Dr. Overturf noted that the second day of the meeting was a presentation of the U.S. Army sponsored HIV vaccine trial. This was a large study with a planned enrollment of 16,000. There has been a great deal of discussion between FDA, the U.S. Army, and the Thai government because this could lead to the possible licensure of the vaccine in Thailand. Because the study was not set up as an efficacy trial, it will not meet any of the requirements for licensure. It has now been changed to a “proof of concept,” the definition of which is currently unclear. It appears that it will evaluate immunological parameters which may yield some clues about the potential efficacy of the vaccine. This was probably not presented initially because it was not a vaccine trial that would lead to efficacy and because it involves another country and FDA has been involved along with the U.S. Army. They felt they needed additional support for opinions they had previously expressed.
NIH Report - Dr. George Curlin
Dr. Curlin commented that influenza will be in the news for some time, but the good news is that it might get people to pay attention to the pandemic influenza planning. The initial media coverage was superb, and the officials did an excellent job stating the case. There has been very responsible reporting of the event thus far. The important message was picked up, and that was the potentially contentious issue of deferring vaccination of healthy people and how physicians or clinics will respond when a healthy person demands the vaccines. He added that the way the story plays out could generate a demand that completely outstrips supply even with the new priorities.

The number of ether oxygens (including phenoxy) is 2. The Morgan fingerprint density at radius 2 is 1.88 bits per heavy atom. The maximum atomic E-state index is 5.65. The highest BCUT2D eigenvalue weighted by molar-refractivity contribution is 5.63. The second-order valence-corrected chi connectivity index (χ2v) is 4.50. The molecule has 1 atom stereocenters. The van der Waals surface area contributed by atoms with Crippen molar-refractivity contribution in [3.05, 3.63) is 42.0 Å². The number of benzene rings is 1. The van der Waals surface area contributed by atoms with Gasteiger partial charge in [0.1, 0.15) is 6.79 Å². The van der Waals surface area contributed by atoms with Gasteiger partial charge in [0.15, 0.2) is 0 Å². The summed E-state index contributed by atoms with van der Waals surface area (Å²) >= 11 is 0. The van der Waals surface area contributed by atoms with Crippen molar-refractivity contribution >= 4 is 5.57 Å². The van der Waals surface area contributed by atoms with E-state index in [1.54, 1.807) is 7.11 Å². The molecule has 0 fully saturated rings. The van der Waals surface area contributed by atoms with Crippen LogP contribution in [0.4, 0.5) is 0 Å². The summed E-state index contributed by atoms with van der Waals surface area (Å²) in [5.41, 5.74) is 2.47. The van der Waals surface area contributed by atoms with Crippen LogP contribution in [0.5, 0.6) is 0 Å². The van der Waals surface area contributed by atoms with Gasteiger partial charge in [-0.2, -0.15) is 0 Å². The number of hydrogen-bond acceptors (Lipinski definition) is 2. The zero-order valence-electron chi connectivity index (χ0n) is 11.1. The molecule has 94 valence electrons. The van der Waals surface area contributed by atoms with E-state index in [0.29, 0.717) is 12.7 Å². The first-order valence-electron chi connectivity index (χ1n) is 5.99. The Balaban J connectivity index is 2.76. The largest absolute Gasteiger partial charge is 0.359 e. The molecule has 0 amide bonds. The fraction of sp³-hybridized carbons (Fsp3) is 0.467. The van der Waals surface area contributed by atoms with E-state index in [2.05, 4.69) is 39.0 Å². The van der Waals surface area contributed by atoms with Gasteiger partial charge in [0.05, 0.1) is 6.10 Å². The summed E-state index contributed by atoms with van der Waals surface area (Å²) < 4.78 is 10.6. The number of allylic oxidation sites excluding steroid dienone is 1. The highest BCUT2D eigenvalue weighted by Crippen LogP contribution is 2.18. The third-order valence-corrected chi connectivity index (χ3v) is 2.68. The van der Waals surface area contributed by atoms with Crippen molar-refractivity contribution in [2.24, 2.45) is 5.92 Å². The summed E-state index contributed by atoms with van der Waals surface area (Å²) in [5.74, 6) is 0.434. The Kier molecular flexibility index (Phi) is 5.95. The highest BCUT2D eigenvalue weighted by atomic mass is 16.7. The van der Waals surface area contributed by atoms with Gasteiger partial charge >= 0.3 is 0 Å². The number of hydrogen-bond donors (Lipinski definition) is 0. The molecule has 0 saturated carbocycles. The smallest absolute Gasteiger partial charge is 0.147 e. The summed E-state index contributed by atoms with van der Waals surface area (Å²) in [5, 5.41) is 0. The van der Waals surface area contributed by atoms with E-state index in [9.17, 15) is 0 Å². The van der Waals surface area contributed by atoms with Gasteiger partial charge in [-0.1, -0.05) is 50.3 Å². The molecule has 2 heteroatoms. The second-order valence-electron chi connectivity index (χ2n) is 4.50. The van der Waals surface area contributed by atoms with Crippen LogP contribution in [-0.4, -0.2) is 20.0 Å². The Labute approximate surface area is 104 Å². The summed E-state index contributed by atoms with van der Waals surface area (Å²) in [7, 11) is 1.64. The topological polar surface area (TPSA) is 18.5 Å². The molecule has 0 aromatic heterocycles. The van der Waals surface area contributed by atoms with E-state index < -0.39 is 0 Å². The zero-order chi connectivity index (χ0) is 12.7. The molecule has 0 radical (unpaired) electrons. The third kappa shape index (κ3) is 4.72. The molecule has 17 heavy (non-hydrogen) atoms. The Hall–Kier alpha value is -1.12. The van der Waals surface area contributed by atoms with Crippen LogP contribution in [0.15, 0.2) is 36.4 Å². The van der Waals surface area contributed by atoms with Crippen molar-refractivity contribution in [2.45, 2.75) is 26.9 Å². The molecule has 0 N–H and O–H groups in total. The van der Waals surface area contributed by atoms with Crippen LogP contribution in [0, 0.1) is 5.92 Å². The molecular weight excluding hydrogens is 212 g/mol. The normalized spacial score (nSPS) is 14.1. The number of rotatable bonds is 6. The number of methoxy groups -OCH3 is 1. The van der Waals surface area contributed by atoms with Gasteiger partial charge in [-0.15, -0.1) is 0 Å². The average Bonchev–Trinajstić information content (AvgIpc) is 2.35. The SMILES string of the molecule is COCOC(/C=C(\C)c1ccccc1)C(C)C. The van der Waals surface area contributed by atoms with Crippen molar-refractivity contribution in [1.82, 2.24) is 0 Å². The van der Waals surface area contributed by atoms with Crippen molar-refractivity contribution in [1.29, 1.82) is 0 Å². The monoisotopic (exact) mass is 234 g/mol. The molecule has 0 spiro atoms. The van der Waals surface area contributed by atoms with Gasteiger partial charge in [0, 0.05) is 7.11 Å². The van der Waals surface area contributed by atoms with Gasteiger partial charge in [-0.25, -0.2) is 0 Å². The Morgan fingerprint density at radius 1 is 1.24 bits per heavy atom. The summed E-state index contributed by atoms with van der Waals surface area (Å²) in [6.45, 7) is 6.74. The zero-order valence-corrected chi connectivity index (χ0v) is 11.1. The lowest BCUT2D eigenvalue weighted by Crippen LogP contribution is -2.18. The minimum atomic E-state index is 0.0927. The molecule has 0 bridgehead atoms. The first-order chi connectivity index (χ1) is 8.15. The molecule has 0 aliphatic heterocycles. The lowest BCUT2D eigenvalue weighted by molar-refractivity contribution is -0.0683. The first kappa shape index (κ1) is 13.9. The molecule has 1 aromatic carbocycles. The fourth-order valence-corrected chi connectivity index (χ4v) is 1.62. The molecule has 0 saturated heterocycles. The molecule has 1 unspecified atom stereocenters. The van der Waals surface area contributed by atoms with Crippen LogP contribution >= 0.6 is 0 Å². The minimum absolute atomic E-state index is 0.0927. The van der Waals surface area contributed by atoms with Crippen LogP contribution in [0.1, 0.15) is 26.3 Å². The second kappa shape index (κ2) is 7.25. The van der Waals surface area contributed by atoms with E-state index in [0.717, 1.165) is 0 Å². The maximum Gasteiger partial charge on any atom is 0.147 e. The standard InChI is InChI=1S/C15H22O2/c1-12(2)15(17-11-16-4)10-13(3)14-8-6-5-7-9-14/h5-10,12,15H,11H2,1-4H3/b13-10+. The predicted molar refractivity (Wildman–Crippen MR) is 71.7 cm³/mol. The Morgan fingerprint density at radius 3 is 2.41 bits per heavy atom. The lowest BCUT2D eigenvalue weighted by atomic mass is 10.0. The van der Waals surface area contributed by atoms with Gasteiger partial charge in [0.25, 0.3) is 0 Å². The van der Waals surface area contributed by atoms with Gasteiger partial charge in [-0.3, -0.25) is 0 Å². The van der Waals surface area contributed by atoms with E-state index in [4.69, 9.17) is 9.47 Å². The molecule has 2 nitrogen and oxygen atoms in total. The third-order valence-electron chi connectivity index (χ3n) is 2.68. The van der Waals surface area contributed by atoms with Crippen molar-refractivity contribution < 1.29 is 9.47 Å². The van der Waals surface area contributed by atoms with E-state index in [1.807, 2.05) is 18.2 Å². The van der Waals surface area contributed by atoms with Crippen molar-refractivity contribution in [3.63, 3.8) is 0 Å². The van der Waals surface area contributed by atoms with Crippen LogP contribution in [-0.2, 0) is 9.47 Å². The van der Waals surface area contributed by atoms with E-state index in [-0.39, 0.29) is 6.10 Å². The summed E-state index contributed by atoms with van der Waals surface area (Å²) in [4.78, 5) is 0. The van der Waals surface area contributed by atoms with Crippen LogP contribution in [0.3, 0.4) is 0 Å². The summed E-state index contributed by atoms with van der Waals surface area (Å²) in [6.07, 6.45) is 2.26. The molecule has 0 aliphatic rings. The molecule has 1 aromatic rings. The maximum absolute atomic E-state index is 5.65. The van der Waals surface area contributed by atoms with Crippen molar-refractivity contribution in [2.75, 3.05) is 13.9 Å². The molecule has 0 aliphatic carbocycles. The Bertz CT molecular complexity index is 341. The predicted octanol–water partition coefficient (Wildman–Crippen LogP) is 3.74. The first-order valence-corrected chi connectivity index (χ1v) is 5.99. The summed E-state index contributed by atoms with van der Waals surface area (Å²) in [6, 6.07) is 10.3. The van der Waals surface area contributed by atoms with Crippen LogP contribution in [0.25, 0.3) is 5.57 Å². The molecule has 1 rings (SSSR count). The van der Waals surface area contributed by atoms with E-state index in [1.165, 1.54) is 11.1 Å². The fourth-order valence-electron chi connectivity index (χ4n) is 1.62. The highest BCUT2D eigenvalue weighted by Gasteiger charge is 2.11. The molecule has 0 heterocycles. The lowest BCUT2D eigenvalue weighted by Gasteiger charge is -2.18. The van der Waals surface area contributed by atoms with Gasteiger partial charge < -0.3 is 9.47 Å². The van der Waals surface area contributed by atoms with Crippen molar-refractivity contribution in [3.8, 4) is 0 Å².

Dr. Curlin referred to a study in 2001 during the last influenza vaccine shortage. The study was put together by the Vaccine Treatment Evaluation Units (VTEUs) and the serology was done by CDC and FDA. The study looked at a half-dose of the recommended vaccine. This was a very robust study in that up to 20 percent reductions were statistically significant, and looking at the reverse cumulative plots, the study will provide on a scientific basis on which a rational decision can be made to offer healthy people a half dose of vaccines as an alternative.